Ethnopsychology and Transcultural Psychiatry

Psychological Treatment of Refugee Trauma:
what are symptoms the symptom of?

Tindaro Fallo, Mario Pigazzini

Thou know'st 'tis common:all that live must die,
Passing through nature to eternity.



It is argued that the traumatic experiences of the refugees can sometimes be better understood as posttraumatic loss rather than posttraumatic stress. The advantages of this view become evident in treatment. The nature of refugee trauma is discussed with reference to the work carried out at The Migrant Health Service with a large number of refugees including the Kosovars in Safe Havens, Kurdish freedom fighters, Persian Ba Haiís, Sudanese men, Bosnian men from the Zepa camp in Serbia, the Shiite men from the Rapha camp in Saudi Arabia and many of the four hundred refugees and special humanitarian entrants seen by us every year.

1: Cultural variation in the role and significance of traumatic loss in the development of Posttraumatic Stress Disorder

Loss and separation are the most important experiences human beings have to learn to adapt to and deal with. The intensity of refugee trauma depends on the value and quantity of the lost objects and the circumstances under which they were lost. I believe we can make the assumption that the meaning attributed to what is lost varies across cultures. Losing property, family members, social status, identity, familiar frames of reference, and systems of support has different meaning and different degree of life endangering threat for different cultures. The significance and danger of the loss varies considerably and so does its role in the development of Posttraumatic Stress Disorder.

I can offer examples to illustrate this point.

A Kurdish youth who one would normally encourage to live independently as a solution to intergenerational conflict responds with the words; ìI would rather die than be further removed from my fatherî. The loss of the relationship with the father has a very different meaning for this person. The loss of the relationship with the father is life threatening and if we donít recognise this we harm him with our monocultural therapy.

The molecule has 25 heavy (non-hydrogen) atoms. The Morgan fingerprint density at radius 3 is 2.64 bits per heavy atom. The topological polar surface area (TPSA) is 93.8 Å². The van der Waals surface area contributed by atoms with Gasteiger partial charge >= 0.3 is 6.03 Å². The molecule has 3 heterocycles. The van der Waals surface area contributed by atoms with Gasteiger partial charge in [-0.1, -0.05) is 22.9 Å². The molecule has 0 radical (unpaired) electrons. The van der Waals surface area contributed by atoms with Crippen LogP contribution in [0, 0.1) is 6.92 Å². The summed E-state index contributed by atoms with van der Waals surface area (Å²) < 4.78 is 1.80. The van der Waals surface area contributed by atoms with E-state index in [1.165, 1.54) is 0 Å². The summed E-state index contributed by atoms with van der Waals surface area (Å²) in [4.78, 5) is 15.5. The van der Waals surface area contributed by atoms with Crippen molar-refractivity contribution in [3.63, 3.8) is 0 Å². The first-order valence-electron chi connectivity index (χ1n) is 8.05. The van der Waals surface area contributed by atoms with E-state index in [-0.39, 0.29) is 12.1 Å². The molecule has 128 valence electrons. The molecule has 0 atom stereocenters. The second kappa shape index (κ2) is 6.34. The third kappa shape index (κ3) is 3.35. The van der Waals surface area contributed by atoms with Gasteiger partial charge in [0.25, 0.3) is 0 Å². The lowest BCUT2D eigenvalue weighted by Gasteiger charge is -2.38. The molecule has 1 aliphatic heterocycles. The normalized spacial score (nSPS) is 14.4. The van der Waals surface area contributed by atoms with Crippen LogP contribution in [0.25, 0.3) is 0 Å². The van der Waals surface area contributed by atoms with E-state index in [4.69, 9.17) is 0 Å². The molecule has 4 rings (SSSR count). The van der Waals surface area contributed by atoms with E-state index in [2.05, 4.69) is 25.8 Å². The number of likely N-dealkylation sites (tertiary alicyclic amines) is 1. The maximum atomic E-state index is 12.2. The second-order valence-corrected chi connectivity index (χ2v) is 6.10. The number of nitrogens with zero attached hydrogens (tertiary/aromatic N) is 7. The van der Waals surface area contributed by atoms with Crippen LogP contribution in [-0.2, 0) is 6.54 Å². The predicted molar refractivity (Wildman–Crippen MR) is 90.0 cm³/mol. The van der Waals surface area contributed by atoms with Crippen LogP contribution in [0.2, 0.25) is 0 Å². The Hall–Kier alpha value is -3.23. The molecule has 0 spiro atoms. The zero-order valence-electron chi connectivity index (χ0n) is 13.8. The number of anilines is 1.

The death of a child or of a father represent different types of loss across different cultural groups. Fifty or more years ago, in the western society, the death of a child was felt as a natural event because families had so many children and attachments were not as strong. Today, the loss of a child, born or unborn, is experienced as a trauma one never fully recovers from. The death of a father in some culture is a threat of economic as well as personal loss from which the family may not survive.
Death in war can generate heroes, death in a car crash is a senseless and complete loss.

Strong attachments to people and lifestyles bring a traumatic sense of loss when those people are lost and the system that allowed the lifestyle has disintegrated. People who cannot grieve their losses because of the traumatic nature of the loss or the absence of cultural processes to regulate the grief, are unable to re-establish normality and risk developing Posttraumatic Stress Disorder.

2. The capacity of psychological therapy to be culturally and therapeutically responsive.

The psychological care of refugees is in many ways mined with potentially explosive professional, ethical, and social issues. It can single out, isolate, uproot, and displace health professionals who confuse projective identification with empathy, rehabilitation with compensation, and political conflict with trauma.

Psychological therapy like medication can help to reduce symptoms of autonomic system hyperarousal, intrusive thoughts, avoidance, emotional numbing, and helplessness but it may not be what the traumatised client wants. Sometimes the symptoms of PTSD are the only means by which the individual and his or her family can get a service or assistance with health, housing, employment, and even the courts in an attempt to recover from the traumatic loss.